[This blog post is the opinion of Greg Nooney and not necessarily the view of the First Unitarian Church of Sioux City.]
Ana Maria Archila and Maria Gallagher confronted Senator Jeff Flake of Arizona in an elevator on Friday September 28, 2018. Ms. Archila indicted that she had planned to speak “nicely” to him but as she started talking she became angry. At one point she told him to “Look at me when I am talking to you. You are telling me that my assault doesn’t matter.”
There are conservative postings that are describing this as an example of how “the left” is becoming uncivil. Civility is being spouted by the alt-right as something that they promote even though their leader Donald Trump regularly verbally attacks and insults anyone who disagrees with him. What is missing from this conversation is the power differential. Senator Flake was standing in that elevator in a position of power. Ana Maria Archila and Maria Gallagher were standing in subjugated positions.
Civil disobedience is uncivil behavior. When Dr. King organized protests, he was being uncivil. When Mahatma Gandhi set his cup in the bay with the intention of making salt, he was being uncivil.
The police were in a position of power and Dr. King was in a subjugated position. The British army was in a position of power and Gandhi was in a subjugated position. Dr. Ford was in a subjugated position and the Republican senators did everything they could to keep her there and to elevate Judge Kavanaugh to a position of power. This was in spite of his uncivil behavior at the hearing and of Dr. Ford’s civil demeanor.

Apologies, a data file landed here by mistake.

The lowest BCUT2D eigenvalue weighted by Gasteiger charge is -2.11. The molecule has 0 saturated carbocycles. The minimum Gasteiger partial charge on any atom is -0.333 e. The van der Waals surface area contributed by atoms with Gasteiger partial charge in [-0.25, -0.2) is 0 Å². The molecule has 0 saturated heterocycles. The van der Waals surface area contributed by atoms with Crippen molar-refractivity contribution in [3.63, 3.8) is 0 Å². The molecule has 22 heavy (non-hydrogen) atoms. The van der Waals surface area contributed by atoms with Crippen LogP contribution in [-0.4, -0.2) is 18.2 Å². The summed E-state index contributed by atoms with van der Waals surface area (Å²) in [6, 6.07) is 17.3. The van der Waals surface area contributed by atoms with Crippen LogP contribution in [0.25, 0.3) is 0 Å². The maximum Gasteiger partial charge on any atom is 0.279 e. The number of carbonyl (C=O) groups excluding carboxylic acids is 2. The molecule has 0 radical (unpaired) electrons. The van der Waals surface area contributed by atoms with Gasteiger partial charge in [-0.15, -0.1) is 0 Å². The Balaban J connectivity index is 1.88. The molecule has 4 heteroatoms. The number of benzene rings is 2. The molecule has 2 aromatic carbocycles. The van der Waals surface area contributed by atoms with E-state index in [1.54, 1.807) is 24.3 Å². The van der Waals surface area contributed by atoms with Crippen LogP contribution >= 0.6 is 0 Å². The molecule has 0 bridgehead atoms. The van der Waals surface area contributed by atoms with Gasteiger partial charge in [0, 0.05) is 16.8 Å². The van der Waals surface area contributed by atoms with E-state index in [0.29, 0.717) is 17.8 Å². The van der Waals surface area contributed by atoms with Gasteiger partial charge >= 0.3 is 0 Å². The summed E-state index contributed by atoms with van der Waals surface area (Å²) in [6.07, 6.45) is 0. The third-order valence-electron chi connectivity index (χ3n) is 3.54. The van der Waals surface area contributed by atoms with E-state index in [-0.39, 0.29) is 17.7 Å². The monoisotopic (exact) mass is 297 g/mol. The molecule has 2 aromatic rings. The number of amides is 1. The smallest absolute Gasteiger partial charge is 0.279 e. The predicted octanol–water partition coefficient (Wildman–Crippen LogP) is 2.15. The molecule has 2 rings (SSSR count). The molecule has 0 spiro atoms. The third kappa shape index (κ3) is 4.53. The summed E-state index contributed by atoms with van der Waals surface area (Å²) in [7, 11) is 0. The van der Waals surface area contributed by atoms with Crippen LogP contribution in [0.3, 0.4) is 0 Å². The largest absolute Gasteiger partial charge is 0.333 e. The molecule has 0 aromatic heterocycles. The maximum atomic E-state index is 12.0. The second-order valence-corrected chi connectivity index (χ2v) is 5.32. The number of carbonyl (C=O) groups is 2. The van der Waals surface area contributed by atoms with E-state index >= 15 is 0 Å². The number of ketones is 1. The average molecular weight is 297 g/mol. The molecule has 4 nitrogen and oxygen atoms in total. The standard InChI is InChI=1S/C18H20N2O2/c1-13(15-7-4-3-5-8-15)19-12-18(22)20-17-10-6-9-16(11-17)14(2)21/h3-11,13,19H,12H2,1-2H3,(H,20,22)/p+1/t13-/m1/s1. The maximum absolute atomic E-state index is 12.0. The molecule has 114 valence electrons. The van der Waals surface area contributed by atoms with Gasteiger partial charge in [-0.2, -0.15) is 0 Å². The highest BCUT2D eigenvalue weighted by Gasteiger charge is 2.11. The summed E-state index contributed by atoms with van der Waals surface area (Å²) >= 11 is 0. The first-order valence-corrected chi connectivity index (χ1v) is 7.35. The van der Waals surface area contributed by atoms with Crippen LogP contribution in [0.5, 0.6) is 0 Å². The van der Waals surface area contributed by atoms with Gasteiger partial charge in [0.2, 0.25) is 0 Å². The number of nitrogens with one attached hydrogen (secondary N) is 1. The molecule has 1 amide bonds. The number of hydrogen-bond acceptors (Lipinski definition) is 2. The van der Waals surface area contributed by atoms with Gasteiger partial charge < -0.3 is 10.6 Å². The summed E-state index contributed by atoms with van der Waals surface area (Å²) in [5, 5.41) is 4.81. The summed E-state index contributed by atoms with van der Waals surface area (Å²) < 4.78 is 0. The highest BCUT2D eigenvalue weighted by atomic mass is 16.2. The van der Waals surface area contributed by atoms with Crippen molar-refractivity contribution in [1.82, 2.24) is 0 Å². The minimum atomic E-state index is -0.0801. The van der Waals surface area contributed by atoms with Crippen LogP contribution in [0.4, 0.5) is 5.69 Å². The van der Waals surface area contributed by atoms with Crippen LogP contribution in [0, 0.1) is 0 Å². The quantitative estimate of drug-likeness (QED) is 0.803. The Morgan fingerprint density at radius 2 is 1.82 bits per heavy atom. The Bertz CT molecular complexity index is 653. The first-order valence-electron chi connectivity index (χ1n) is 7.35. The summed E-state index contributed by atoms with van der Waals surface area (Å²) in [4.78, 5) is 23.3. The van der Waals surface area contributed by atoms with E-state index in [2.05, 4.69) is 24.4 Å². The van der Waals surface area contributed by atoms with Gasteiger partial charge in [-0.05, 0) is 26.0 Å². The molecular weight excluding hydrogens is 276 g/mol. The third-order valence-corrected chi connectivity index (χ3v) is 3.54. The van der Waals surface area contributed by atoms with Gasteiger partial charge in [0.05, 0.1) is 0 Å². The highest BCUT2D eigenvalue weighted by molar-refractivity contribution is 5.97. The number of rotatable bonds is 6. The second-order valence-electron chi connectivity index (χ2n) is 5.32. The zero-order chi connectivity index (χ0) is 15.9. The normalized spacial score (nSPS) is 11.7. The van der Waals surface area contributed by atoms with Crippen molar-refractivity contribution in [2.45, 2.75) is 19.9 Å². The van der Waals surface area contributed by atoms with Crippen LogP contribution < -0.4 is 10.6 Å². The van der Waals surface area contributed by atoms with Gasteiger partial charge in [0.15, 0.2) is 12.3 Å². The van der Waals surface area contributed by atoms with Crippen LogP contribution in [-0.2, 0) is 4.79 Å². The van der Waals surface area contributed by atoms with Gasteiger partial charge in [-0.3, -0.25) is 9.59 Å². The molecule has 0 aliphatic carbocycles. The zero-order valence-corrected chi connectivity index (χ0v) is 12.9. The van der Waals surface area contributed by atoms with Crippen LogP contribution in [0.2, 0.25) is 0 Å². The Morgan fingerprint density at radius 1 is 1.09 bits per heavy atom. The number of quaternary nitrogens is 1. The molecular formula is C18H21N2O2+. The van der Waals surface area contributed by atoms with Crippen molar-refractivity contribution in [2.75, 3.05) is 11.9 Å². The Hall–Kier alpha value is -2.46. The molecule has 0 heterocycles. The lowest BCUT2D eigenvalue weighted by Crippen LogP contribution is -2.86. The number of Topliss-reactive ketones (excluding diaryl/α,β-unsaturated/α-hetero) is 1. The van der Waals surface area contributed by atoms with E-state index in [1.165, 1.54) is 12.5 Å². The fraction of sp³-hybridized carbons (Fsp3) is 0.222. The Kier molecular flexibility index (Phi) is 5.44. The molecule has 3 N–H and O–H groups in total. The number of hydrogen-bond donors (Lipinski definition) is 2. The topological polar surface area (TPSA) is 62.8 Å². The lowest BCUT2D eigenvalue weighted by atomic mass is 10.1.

When the prime minister of India Indira Gandhi declared martial law in 1975, she took away civil rights and incarcerated her opponents and it lasted 21 months. Mother Teresa said: “People are happier. There are more jobs. There are no strikes.” She was being civil, cooperating and supporting the oppression. Civility in the presence of oppression is complicity.
Another way to look at this issue is in terms of being kind rather than being nice. Ana Maria Archila was not nice to Senator Flake. Mahatma Gandhi was not nice to the British army. Dr. King was not nice to the police. I would argue however that they were kind. It was a kindness to remind Senator Flake of his duty. It was a kindness for Dr. King and Mahatma Gandhi to stand up as humans against oppressive practices.
How can we practice being uncivil in these times, practice kindness, and refrain from being nice?